I just came across a website with this "writer" doing a couple of articles about Windows Vista's new feature called User Account Control (UAC). I won't bother to link to the site itself as the guy is clearly just trying to get people to visit by making incoherent arguments against UAC.
I say, I say, I say…when is an administrator not an administrator? When they’re a Vista administrator!
WTF!? Sorry mate on Windows Vista with UAC enabled, administrators have administrator rights (limited users need to provide an admin user and password), they just need to press "allow" on the UAC prompt for any application or setting that requires them.
This is done for a couple of reasons 1) most Windows users today run as an administrator user 2) it’s nice to know when something is writing to a system area.
UAC is one of those aspect of Vista which offers both great and highly annoying features. The concept behind it is sound – distance users from the OS, thereby protecting both the OS and the users themselves.
However, power users don’t want to be protected, don’t want to babysat, don’t want to be cut off from anything. They want full access, all the time, and if something breaks they won’t come crying to your door. They’ll take responsibility for the stuff-up and sort it out themselves. And for these people, UAC is the software equivalent of hearing a mozzie buzzing around in your bedroom when you’re trying to sleep. Personally, when I do a Vista install from now on for my own use, UAC is the first thing to go.
Right power users don't want to be protected. Fine - go to the Control Panel and turn it off. Simple, so what's the problem?
That's not all, the next article this guy wrote was bashing Vista because you could turn it off! Eh? This guy pulls out this bullshit:
What worried us with TweakVista was the tickbox to turn UAC off entirely. There was no protected desktop popping up to ask whether we REALLY wanted to do this – it was simply gone. End of story, goodbye.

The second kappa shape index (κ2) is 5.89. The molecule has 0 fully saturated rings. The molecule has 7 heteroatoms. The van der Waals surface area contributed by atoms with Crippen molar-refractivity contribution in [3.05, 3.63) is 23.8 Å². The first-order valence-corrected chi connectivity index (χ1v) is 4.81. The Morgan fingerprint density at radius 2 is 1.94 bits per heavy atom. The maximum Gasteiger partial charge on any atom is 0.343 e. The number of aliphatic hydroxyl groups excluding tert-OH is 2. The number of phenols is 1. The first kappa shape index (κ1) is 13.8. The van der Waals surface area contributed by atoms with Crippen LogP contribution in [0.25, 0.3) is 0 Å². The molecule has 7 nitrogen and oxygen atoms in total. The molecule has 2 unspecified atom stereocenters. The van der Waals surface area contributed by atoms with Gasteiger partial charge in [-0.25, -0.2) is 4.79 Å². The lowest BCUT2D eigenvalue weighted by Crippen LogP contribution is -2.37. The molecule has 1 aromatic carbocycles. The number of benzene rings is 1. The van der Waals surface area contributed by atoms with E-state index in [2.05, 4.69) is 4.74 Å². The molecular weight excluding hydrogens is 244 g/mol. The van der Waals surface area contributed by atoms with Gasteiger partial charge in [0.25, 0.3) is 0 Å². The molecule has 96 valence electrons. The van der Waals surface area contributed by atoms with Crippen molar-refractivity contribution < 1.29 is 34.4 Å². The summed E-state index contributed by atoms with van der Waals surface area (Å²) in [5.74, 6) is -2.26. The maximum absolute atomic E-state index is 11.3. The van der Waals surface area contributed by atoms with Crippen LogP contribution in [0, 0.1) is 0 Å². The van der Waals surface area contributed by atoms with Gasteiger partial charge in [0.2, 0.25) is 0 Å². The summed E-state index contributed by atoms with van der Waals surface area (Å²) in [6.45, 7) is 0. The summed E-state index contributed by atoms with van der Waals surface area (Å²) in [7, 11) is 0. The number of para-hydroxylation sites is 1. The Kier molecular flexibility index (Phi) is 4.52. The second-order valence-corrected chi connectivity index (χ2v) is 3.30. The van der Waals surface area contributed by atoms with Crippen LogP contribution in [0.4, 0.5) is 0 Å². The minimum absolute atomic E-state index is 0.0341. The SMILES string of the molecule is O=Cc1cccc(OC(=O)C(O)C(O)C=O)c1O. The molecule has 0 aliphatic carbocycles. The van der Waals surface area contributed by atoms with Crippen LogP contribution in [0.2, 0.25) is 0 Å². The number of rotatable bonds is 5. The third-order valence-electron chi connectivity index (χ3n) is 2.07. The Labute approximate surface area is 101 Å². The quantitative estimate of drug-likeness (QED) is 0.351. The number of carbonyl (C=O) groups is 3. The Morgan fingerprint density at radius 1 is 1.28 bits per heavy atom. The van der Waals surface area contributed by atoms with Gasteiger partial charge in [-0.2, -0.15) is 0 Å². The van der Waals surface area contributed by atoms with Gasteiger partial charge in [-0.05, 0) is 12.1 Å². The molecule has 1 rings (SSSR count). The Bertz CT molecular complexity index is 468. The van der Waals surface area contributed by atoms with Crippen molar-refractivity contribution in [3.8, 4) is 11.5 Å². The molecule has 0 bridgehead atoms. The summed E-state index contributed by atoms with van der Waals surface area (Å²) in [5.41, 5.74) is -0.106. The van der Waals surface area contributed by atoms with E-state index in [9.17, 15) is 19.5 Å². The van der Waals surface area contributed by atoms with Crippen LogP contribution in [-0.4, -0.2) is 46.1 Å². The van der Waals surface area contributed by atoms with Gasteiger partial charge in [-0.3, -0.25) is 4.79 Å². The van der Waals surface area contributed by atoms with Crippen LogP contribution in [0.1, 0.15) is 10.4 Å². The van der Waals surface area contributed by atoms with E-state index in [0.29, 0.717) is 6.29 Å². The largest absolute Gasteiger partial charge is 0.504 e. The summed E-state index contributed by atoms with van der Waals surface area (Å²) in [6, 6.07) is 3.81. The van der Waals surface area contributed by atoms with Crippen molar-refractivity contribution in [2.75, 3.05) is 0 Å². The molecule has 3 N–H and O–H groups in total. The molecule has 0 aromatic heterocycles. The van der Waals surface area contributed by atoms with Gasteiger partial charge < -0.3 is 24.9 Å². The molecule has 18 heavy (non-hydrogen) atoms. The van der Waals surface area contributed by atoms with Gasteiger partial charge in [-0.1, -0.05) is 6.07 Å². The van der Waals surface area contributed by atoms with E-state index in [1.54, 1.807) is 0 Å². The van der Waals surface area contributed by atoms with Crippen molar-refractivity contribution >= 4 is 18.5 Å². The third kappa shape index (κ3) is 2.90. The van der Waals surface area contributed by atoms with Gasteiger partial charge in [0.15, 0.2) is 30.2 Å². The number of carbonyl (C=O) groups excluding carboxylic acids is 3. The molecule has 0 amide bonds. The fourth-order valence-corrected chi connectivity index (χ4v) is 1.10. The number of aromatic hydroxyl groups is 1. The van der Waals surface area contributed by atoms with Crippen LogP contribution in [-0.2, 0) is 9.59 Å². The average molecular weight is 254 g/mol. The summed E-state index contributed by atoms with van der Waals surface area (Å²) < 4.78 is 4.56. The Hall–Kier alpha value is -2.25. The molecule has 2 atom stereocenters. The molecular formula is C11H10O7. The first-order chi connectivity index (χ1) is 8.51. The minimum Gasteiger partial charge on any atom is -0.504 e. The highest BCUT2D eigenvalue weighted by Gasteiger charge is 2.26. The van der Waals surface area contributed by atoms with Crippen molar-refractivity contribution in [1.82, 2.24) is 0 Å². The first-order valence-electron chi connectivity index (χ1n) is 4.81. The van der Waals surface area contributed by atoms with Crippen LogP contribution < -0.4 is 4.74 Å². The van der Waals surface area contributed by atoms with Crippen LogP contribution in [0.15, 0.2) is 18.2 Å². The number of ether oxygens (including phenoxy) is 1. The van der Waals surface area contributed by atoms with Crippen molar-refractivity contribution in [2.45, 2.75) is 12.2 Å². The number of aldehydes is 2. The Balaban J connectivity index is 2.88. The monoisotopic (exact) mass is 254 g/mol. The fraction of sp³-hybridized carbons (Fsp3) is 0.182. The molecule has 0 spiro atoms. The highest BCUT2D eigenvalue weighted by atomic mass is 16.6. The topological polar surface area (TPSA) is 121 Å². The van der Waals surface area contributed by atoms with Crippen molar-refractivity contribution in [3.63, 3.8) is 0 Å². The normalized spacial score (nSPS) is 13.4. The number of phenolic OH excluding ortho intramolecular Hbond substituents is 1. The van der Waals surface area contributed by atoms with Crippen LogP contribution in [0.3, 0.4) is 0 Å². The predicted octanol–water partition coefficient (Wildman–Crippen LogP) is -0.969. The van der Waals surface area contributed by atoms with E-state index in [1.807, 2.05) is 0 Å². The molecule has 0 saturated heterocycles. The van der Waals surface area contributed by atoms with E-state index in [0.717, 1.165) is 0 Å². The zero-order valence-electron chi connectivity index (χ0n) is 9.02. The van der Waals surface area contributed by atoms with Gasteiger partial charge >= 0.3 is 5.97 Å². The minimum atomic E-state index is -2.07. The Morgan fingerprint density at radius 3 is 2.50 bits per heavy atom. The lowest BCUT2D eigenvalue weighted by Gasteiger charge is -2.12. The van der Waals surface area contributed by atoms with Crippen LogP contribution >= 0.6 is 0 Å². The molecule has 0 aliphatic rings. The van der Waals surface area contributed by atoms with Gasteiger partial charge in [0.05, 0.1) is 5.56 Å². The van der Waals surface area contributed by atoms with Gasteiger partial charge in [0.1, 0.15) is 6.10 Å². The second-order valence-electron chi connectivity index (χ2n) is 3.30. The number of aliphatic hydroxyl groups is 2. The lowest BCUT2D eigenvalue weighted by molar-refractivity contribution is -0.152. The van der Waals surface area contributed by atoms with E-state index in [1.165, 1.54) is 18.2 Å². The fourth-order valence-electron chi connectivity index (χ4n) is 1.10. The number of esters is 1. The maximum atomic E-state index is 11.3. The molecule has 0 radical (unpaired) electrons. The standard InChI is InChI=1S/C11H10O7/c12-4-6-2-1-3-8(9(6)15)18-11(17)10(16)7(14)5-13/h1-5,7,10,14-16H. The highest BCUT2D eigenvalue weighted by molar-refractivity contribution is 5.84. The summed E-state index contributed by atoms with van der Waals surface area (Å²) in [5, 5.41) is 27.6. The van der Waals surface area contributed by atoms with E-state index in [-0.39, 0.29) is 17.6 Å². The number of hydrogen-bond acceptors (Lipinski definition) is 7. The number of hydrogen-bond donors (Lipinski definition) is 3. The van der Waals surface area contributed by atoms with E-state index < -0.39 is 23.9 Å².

Wrong. TweakVista would of prompted you for administrator privileges when it was executed. You need administrator rights to turn off UAC - which you gave it and then you complain because it turned UAC off after you told it to and gave it permission to run with administrator privileges.
What’s stopping a malicious app … say, a downloaded freeware game … from prompting the user for UAC authorisation during the install process and then getting into the registry and disabling UAC?
Nothing, because you've just given it administrator privileges. The administrator privileges you were going on about in your last article. If you allow an application full rights to the system it can do anything, hell disable UAC? Why bother with just that, go and nuke the Program Files and User directories.
That's why UAC is there, to ask you if you really want to give an application administrator rights. You press "allow" and its running as an admin and it can do whatever it likes.
If anything user or application (not that there is any difference because an application can simulate keyboard presses and mouse clicks, which is why UAC runs in a protected mode like the CTRL+ALT+DEL login) the Security Center will inform you that UAC has been disabled.
This isn’t too surprising really. It confirms what we have come to suspect about UAC – it’s very useful for standard users and totally useless for power users/administrators. If you have to grant admin privileges to a setup process to allow installation, and from there it can do whatever it wants, UAC hasn’t actually protected you at all.
It isn't UAC's job to decide if a program running is doing bad things or good things (like anything could decide for all circumstances). That's down to things like anti-virus software. UAC is telling you this application wants administrator rights, do you want to allow it those rights or not. It puts you in control of your machine, nothing can run without you telling it to.
So what's the problem? You start off by saying UAC is annoying, then you start moaning by saying you can turn it off (would you rather an annoying thing be forced on?), then you start going on about applications can do anything when they have admin rights, surely that's the point of having administrator rights? Isn’t that what you said right at the start Mr Power User?